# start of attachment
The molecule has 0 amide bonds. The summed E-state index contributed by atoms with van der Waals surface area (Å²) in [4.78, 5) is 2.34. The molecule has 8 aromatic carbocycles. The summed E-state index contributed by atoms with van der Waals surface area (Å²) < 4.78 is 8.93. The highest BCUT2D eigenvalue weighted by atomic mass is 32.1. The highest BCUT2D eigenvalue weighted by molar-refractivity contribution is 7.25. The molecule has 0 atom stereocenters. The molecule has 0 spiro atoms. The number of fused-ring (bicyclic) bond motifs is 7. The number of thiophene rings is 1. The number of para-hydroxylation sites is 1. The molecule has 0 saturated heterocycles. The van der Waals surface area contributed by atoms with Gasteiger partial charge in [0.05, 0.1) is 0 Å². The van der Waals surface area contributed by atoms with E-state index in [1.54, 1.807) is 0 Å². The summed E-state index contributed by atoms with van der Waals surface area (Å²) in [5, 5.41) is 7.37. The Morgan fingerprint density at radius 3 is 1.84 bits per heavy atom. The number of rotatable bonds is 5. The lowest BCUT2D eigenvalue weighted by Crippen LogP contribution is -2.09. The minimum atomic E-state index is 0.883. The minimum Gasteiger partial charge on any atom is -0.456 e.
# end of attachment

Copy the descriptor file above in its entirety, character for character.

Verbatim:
The molecule has 0 amide bonds. The summed E-state index contributed by atoms with van der Waals surface area (Å²) in [4.78, 5) is 2.34. The molecule has 8 aromatic carbocycles. The summed E-state index contributed by atoms with van der Waals surface area (Å²) < 4.78 is 8.93. The highest BCUT2D eigenvalue weighted by atomic mass is 32.1. The highest BCUT2D eigenvalue weighted by molar-refractivity contribution is 7.25. The molecule has 0 atom stereocenters. The molecule has 0 spiro atoms. The number of fused-ring (bicyclic) bond motifs is 7. The number of thiophene rings is 1. The number of para-hydroxylation sites is 1. The molecule has 0 saturated heterocycles. The van der Waals surface area contributed by atoms with Gasteiger partial charge in [0.05, 0.1) is 0 Å². The van der Waals surface area contributed by atoms with E-state index in [1.54, 1.807) is 0 Å². The summed E-state index contributed by atoms with van der Waals surface area (Å²) in [5, 5.41) is 7.37. The Morgan fingerprint density at radius 3 is 1.84 bits per heavy atom. The number of rotatable bonds is 5. The lowest BCUT2D eigenvalue weighted by Crippen LogP contribution is -2.09. The minimum atomic E-state index is 0.883. The minimum Gasteiger partial charge on any atom is -0.456 e.